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Validity of the energy-restricted Mediterranean Diet Adherence Screener

Autores: Schroder, H. (Autor de correspondencia); Zomeno, M. D.; Martínez González, Miguel Ángel; Salas-Salvadó, J.; Corella, D.; Vioque, J.; Romaguera, D.; Martínez Hernández, Alfredo; Tinahones, F. J.; López-Miranda, J.; Estruch, R.; Bueno-Cavanillas, A.; Alonso-Gómez, A. M.; Tur, J. A.; Warnberg, J.; Serra-Majem, L.; Martín, V.; Vázquez, C.; Lapetra, J.; Pinto, X.; Vidal, J.; Daimiel, L.; Gaforio, J. J.; Matía-Martín, P.; Ros, E.; Lassale, C.; Ruiz-Canela, Miguel; Babio, N.; Sorli, J. V.; García-Arellano, A.; Díaz-López, A.; Fitó, M.; Castaner, O.; PREDIMED-Plus Investigators
Título de la revista: CLINICAL NUTRITION
ISSN: 0261-5614
Volumen: 40
Número: 8
Páginas: 4971 - 4979
Fecha de publicación: 2021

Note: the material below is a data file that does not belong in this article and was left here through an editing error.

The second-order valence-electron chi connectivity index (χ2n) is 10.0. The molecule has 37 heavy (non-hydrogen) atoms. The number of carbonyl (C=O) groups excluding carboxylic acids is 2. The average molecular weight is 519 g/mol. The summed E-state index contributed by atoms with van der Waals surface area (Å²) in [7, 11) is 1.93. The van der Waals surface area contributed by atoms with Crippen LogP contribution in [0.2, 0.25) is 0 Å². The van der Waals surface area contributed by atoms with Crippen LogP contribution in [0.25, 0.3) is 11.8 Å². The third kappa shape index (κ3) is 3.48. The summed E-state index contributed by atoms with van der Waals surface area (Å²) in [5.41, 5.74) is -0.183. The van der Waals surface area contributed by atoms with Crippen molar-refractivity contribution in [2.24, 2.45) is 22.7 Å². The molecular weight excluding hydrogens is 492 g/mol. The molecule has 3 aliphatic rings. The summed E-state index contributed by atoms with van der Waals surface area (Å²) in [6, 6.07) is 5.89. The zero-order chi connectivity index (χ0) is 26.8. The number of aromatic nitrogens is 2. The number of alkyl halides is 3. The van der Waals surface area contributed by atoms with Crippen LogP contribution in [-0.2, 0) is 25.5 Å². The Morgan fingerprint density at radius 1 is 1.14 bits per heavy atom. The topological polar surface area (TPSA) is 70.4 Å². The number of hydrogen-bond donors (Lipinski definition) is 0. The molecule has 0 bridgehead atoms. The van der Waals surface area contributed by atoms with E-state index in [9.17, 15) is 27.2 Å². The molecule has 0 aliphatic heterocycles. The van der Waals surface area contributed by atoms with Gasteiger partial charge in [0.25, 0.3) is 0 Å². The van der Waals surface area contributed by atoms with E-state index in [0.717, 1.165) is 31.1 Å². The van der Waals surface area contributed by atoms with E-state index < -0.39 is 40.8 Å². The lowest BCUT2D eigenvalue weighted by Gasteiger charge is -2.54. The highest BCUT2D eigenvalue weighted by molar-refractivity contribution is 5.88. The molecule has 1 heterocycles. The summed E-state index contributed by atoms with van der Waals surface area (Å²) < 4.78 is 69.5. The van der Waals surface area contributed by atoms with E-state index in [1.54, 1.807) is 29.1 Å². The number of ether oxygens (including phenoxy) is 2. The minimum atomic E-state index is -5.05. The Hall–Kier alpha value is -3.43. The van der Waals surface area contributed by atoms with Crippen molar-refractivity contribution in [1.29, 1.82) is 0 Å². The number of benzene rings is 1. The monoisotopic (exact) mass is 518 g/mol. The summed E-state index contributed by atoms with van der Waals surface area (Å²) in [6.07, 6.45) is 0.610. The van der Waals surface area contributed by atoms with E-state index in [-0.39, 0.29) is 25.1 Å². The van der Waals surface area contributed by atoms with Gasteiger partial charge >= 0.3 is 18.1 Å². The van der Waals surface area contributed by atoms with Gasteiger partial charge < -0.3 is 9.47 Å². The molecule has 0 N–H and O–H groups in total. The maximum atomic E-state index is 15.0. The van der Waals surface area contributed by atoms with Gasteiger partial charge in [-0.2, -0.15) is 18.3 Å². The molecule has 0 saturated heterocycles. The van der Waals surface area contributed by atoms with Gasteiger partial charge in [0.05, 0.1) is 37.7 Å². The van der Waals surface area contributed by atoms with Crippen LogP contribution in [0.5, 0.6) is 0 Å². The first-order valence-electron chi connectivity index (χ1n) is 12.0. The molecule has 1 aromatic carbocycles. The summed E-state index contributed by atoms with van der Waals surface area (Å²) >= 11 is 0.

Background: Short dietary assessment tools can be useful to estimate food intake and diet quality in large-scale epidemiological studies with time constraints. Objective: To determine the concurrent validity of the 17-item energy-restricted Mediterranean Adherence Screener (er-MEDAS) used in the PREDIMED (PREvencion con DIeta MEDiterranea)-Plus trial and to analyse its capacity to detect 1-year changes in diet and cardiometabolic risk factors. Methods: Validation study nested in the PREDIMED-Plus (n = 6760, 55-75 years). Dietary data were collected by the 17-item er-MEDAS and a 143-item validated semiquantitative food frequency questionnaire (FFQ) at baseline and after 1-year intervention. Cardiometabolic risk markers were measured at both time points. A Mediterranean diet (MedDiet) score was derived from both instruments. Concurrent validity was evaluated by Pearson and intra-class correlation coefficients (ICC) and Bland and Altman limits of agreement. Construct validity was evaluated by assessing 1-year changes in FFQ-reported dietary intake and cardiometabolic profile changes in relation to changes in er-MEDAS. Results: A moderate to good correlation between the MedDiet score calculated by both measurement instruments was found: r = 0.61 and ICC = 0.60 (both p < 0.001). Agreement of each of the er-MEDAS items ranged from 55.4% to 85.0% with a moderate mean concordance (kappa = 0.41). Between baseline and 1-year follow-up, energy intake measured by the FFQ decreased by 242 kcal, while Mediterranean food consumption increased in participants with the highest increase in the er-MEDAS MedDiet score. An increase in the er-MEDAS MedDiet score ratings was associated with a decrease in BMI, waist circumference, triglycerides, fasting glucose, diastolic blood pressure, and triglycerides/HDL-cholesterol ratio (p < 0.001 for all), and with an increase in HDL-cholesterol (p = 0.006). Conclusion: The er-MEDAS shows a modest to good concurrent validity compared with FFQ data. It shows acceptable construct validity, as a greater er-MEDAS score was associated with more favourable dietary and cardiometabolic profiles over time.